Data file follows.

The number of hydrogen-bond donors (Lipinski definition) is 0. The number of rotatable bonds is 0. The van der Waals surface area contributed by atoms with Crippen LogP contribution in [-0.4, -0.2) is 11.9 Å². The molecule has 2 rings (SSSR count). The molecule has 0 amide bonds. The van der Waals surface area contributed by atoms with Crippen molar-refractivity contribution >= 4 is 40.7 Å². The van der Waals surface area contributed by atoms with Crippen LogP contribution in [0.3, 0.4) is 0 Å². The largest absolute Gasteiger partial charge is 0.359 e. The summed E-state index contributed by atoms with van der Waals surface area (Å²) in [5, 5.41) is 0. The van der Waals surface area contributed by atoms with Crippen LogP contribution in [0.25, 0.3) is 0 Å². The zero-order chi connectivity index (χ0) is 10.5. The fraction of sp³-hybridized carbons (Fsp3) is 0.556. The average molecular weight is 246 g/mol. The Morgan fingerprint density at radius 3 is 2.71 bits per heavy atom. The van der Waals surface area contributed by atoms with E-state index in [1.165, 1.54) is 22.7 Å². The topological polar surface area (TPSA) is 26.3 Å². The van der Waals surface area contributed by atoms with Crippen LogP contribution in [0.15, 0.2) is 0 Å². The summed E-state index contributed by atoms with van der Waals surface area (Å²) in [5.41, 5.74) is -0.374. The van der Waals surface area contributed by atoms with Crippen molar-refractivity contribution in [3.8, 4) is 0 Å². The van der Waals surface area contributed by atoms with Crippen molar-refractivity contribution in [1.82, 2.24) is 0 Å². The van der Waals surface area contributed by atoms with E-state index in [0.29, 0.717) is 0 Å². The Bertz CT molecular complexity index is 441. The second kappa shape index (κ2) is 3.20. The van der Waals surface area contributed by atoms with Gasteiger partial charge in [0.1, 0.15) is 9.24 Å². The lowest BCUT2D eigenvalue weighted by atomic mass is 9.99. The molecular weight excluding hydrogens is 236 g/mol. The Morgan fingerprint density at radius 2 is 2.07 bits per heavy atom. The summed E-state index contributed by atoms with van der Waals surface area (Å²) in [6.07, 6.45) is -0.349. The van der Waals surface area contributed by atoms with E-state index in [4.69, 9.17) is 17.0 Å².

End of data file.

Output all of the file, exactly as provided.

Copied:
The number of hydrogen-bond donors (Lipinski definition) is 0. The number of rotatable bonds is 0. The van der Waals surface area contributed by atoms with Crippen LogP contribution in [-0.4, -0.2) is 11.9 Å². The molecule has 2 rings (SSSR count). The molecule has 0 amide bonds. The van der Waals surface area contributed by atoms with Crippen molar-refractivity contribution >= 4 is 40.7 Å². The van der Waals surface area contributed by atoms with Crippen LogP contribution in [0.3, 0.4) is 0 Å². The largest absolute Gasteiger partial charge is 0.359 e. The summed E-state index contributed by atoms with van der Waals surface area (Å²) in [5, 5.41) is 0. The van der Waals surface area contributed by atoms with Crippen LogP contribution in [0.25, 0.3) is 0 Å². The zero-order chi connectivity index (χ0) is 10.5. The fraction of sp³-hybridized carbons (Fsp3) is 0.556. The average molecular weight is 246 g/mol. The Morgan fingerprint density at radius 3 is 2.71 bits per heavy atom. The van der Waals surface area contributed by atoms with E-state index in [1.165, 1.54) is 22.7 Å². The topological polar surface area (TPSA) is 26.3 Å². The van der Waals surface area contributed by atoms with Crippen LogP contribution in [0.15, 0.2) is 0 Å². The summed E-state index contributed by atoms with van der Waals surface area (Å²) in [5.41, 5.74) is -0.374. The van der Waals surface area contributed by atoms with Crippen molar-refractivity contribution in [3.8, 4) is 0 Å². The van der Waals surface area contributed by atoms with Crippen molar-refractivity contribution in [1.82, 2.24) is 0 Å². The van der Waals surface area contributed by atoms with E-state index in [0.29, 0.717) is 0 Å². The Bertz CT molecular complexity index is 441. The second kappa shape index (κ2) is 3.20. The van der Waals surface area contributed by atoms with Gasteiger partial charge in [0.1, 0.15) is 9.24 Å². The lowest BCUT2D eigenvalue weighted by atomic mass is 9.99. The molecular weight excluding hydrogens is 236 g/mol. The Morgan fingerprint density at radius 2 is 2.07 bits per heavy atom. The summed E-state index contributed by atoms with van der Waals surface area (Å²) in [6.07, 6.45) is -0.349. The van der Waals surface area contributed by atoms with E-state index in [4.69, 9.17) is 17.0 Å².